In Jackson v. Borough of Haines, the supreme court held that the trial court did not abuse its discretion when it awarded attorney’s fees in the defendant’s malicious prosecution action. Jackson was charged with disorderly conduct, assault, and resisting arrest in 2012. After a first mistrial, Jackson was convicted of all charges, although the conviction for disorderly conduct was reversed by the superior court on appeal in 2016. In 2014, Jackson initiated a civil complaint against the prosecutors of his case, as well as several police officers, alleging false testimony and malicious prosecution. The superior court granted a motion to dismiss the complaints against the prosecutors as they were entitled to prosecutorial immunity. As part of their ruling, the superior court awarded “an attorney’s fee award of $4,311.87 calculated under Alaska Civil Rule 82(b)(2).” The supreme court reviews awards for attorney’s fees on an abuse of discretion standard. The superior court hesitated applying the firm 20 percent standard from Rule 82(b)(2) to Jackson, a pro se litigant. Ultimately, the superior court found Jackson “had presented no evidence to prove his indigence.” The superior court also disagreed the award of attorney’s fees would deter future litigants since he stood to win a large financial payment if his claims had been successful. The supreme court also notes that Jackson’s arguments under Rule 82(b)(3)(J) were unfounded since there was no evidence the prosecutors inflated their attorney’s fees to deter future litigation. The supreme court also refused to decide on Jackson’s argument that forcing indigent clients to pay attorney’s fees violated AS 09.60.010(c)(2) as it was not properly raised and lacked authority to support it. The supreme court affirmed the lower court’s award and held the trial court did not abuse its discretion when it awarded attorney’s fees in the defendant’s malicious prosecution action.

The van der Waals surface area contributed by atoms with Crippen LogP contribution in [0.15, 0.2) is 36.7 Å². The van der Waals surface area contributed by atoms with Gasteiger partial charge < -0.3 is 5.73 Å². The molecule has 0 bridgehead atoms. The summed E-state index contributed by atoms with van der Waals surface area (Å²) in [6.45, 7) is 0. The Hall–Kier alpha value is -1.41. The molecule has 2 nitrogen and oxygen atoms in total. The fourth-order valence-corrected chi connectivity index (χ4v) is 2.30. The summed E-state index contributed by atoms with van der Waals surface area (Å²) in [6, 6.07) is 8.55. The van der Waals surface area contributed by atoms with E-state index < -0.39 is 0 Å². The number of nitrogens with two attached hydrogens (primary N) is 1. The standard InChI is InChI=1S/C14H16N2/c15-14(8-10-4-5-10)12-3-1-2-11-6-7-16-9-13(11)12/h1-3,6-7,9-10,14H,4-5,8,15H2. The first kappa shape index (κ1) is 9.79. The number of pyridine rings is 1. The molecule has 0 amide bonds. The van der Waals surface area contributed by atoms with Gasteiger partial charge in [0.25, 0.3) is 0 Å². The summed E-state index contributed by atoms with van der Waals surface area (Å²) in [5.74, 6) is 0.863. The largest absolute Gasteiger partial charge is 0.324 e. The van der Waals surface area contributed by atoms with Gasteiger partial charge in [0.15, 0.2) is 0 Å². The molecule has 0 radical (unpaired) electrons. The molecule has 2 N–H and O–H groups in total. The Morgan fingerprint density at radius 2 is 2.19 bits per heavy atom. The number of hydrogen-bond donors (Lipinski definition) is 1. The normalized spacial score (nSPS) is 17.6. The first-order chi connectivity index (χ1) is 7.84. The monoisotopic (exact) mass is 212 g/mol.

441 P.3d 925 (Alaska 2019).